1. The stories in The Jungle Around Us take place mostly in the U.S. and in South and Central America. I know you've traveled extensively and have also lived abroad. Would you say that one of the themes you're most interested in is how being a foreigner - either as an exile or as a tourist - exerts pressure on character, and as a result, often creates internal and external conflicts?
Living and traveling abroad has certainly been a major part of my development both intellectual and emotional, and, thus, has very much influenced my writing. In fact, I began to write seriously when I was living in Madrid in the early 1980s. Though I had traveled with my parents in Europe and even to the Soviet Union, this was my first big adventure on my own. I arrived in Spain with just a couple hundred dollars and a few dozen Spanish words. When I moved to Spain, I preferred reading about people to being with them, but Madrid pulled me into life, and it was there that I learned not only to appreciate stories but to be part of them.
Traveling and living abroad are also an essential part of my life and relationship with my wife Lori Ostlund. Together we have lived in Spain and Malaysia and traveled extensively. Just this summer, for example, we spent a month in Eastern Europe, focusing on Ukraine, where my maternal grandmother was born and lived until she moved to Vienna (where my mother was born) when she was fourteen.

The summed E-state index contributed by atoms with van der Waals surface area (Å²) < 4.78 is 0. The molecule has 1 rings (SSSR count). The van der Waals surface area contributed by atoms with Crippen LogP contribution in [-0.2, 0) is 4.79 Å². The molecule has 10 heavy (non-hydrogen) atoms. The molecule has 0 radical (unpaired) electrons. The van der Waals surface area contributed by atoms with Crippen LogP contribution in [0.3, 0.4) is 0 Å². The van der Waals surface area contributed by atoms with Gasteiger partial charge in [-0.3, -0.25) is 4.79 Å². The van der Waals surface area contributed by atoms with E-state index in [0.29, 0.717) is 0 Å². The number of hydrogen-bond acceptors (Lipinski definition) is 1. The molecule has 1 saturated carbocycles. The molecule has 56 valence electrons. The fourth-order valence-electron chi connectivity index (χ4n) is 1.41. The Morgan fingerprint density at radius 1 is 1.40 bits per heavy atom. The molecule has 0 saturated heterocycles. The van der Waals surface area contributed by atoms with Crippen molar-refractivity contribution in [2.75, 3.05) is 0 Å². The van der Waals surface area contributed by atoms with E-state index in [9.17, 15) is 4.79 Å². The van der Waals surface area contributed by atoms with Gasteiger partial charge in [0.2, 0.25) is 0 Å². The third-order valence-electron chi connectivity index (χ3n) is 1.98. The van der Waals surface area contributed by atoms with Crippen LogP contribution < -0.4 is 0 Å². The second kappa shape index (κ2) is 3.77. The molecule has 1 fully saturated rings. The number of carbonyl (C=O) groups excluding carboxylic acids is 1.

I agree that there are stories in the collection that deal with how a foreign place exerts pressure on a character and, in some way, forces the character to confront something in himself. This has been my experience as a foreigner as well. Traveling and living abroad have exerted pressure on me as a character and as a writer. Yet, in my writing I am equally interested in the conflicts that cause my characters to leave, and, in many cases, flee where they are from and how those places and those conflicts carry over into their lives in exile. My parents were refugees from the war in Europe. Their youths were consumed by the upheavals of war and revolution, and, though I grew up in the New Jersey suburbs, the echo of war was always there just beneath the surface, beneath the sound of lawnmowers on Saturday mornings, beneath the call of crickets on hot summer nights. This is what so much of my writing is about—the influence of the place that was left behind.
2. I love that some of the stories feature the same main characters, the sisters Juliet and Simone Buchovsky, in particular - what kept you returning to them as point-of-view characters?